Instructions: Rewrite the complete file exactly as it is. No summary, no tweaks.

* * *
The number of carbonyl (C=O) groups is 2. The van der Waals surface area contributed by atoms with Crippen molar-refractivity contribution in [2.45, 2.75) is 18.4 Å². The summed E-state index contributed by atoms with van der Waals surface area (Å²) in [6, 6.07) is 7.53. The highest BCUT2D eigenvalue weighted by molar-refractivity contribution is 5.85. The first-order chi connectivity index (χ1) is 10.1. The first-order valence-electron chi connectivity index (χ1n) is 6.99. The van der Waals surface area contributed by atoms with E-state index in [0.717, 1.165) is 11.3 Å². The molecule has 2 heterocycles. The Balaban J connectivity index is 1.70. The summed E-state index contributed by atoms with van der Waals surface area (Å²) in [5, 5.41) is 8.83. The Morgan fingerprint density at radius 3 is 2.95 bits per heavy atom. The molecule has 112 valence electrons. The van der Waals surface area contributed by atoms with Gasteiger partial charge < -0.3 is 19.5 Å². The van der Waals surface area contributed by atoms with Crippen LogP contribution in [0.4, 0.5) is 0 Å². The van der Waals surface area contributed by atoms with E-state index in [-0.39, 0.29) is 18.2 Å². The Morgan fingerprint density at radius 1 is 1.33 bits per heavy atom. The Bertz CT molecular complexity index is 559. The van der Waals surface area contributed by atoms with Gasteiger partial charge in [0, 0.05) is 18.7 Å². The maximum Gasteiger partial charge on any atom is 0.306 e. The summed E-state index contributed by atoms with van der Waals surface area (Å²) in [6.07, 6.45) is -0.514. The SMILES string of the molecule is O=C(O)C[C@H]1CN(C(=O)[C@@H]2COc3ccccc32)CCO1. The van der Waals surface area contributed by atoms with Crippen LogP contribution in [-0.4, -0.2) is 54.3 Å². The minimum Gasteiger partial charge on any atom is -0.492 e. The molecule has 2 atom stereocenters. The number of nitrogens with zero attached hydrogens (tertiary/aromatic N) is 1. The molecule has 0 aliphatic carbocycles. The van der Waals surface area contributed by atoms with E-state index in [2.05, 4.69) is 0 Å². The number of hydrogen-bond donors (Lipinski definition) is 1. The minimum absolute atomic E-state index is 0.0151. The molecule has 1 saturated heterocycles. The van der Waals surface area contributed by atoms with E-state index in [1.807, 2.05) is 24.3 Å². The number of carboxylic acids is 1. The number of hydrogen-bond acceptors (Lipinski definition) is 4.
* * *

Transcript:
The number of carbonyl (C=O) groups is 2. The van der Waals surface area contributed by atoms with Crippen molar-refractivity contribution in [2.45, 2.75) is 18.4 Å². The summed E-state index contributed by atoms with van der Waals surface area (Å²) in [6, 6.07) is 7.53. The highest BCUT2D eigenvalue weighted by molar-refractivity contribution is 5.85. The first-order chi connectivity index (χ1) is 10.1. The first-order valence-electron chi connectivity index (χ1n) is 6.99. The van der Waals surface area contributed by atoms with E-state index in [0.717, 1.165) is 11.3 Å². The molecule has 2 heterocycles. The Balaban J connectivity index is 1.70. The summed E-state index contributed by atoms with van der Waals surface area (Å²) in [5, 5.41) is 8.83. The Morgan fingerprint density at radius 3 is 2.95 bits per heavy atom. The molecule has 112 valence electrons. The van der Waals surface area contributed by atoms with Gasteiger partial charge < -0.3 is 19.5 Å². The van der Waals surface area contributed by atoms with Crippen LogP contribution in [0.4, 0.5) is 0 Å². The van der Waals surface area contributed by atoms with E-state index in [-0.39, 0.29) is 18.2 Å². The Morgan fingerprint density at radius 1 is 1.33 bits per heavy atom. The Bertz CT molecular complexity index is 559. The van der Waals surface area contributed by atoms with Gasteiger partial charge in [0, 0.05) is 18.7 Å². The maximum Gasteiger partial charge on any atom is 0.306 e. The summed E-state index contributed by atoms with van der Waals surface area (Å²) in [6.07, 6.45) is -0.514. The SMILES string of the molecule is O=C(O)C[C@H]1CN(C(=O)[C@@H]2COc3ccccc32)CCO1. The van der Waals surface area contributed by atoms with Crippen LogP contribution in [-0.4, -0.2) is 54.3 Å². The minimum Gasteiger partial charge on any atom is -0.492 e. The molecule has 2 atom stereocenters. The number of nitrogens with zero attached hydrogens (tertiary/aromatic N) is 1. The molecule has 0 aliphatic carbocycles. The van der Waals surface area contributed by atoms with E-state index in [2.05, 4.69) is 0 Å². The number of hydrogen-bond donors (Lipinski definition) is 1. The minimum absolute atomic E-state index is 0.0151. The molecule has 1 saturated heterocycles. The van der Waals surface area contributed by atoms with E-state index in [1.807, 2.05) is 24.3 Å². The number of carboxylic acids is 1. The number of hydrogen-bond acceptors (Lipinski definition) is 4.